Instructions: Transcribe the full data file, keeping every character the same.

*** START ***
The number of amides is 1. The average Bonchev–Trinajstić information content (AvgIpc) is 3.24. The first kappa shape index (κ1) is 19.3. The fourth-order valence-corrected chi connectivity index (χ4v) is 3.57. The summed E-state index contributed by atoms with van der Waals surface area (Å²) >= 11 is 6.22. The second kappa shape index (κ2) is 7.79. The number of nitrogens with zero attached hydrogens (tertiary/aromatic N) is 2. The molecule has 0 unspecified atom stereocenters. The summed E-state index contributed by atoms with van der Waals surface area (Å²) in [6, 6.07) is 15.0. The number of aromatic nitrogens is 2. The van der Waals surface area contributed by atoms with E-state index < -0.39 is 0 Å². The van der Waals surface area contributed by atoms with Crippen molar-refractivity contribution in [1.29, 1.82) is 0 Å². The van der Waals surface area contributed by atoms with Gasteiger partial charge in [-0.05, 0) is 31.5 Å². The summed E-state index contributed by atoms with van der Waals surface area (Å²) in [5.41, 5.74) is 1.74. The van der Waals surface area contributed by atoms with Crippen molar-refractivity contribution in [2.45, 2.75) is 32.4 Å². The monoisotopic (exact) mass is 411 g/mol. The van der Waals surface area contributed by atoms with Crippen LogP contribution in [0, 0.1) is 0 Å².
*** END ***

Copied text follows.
The number of amides is 1. The average Bonchev–Trinajstić information content (AvgIpc) is 3.24. The first kappa shape index (κ1) is 19.3. The fourth-order valence-corrected chi connectivity index (χ4v) is 3.57. The summed E-state index contributed by atoms with van der Waals surface area (Å²) >= 11 is 6.22. The second kappa shape index (κ2) is 7.79. The number of nitrogens with zero attached hydrogens (tertiary/aromatic N) is 2. The molecule has 0 unspecified atom stereocenters. The summed E-state index contributed by atoms with van der Waals surface area (Å²) in [6, 6.07) is 15.0. The number of aromatic nitrogens is 2. The van der Waals surface area contributed by atoms with E-state index < -0.39 is 0 Å². The van der Waals surface area contributed by atoms with Crippen molar-refractivity contribution in [1.29, 1.82) is 0 Å². The van der Waals surface area contributed by atoms with Gasteiger partial charge in [-0.05, 0) is 31.5 Å². The summed E-state index contributed by atoms with van der Waals surface area (Å²) in [5.41, 5.74) is 1.74. The van der Waals surface area contributed by atoms with Crippen molar-refractivity contribution in [2.45, 2.75) is 32.4 Å². The monoisotopic (exact) mass is 411 g/mol. The van der Waals surface area contributed by atoms with Crippen LogP contribution in [0, 0.1) is 0 Å².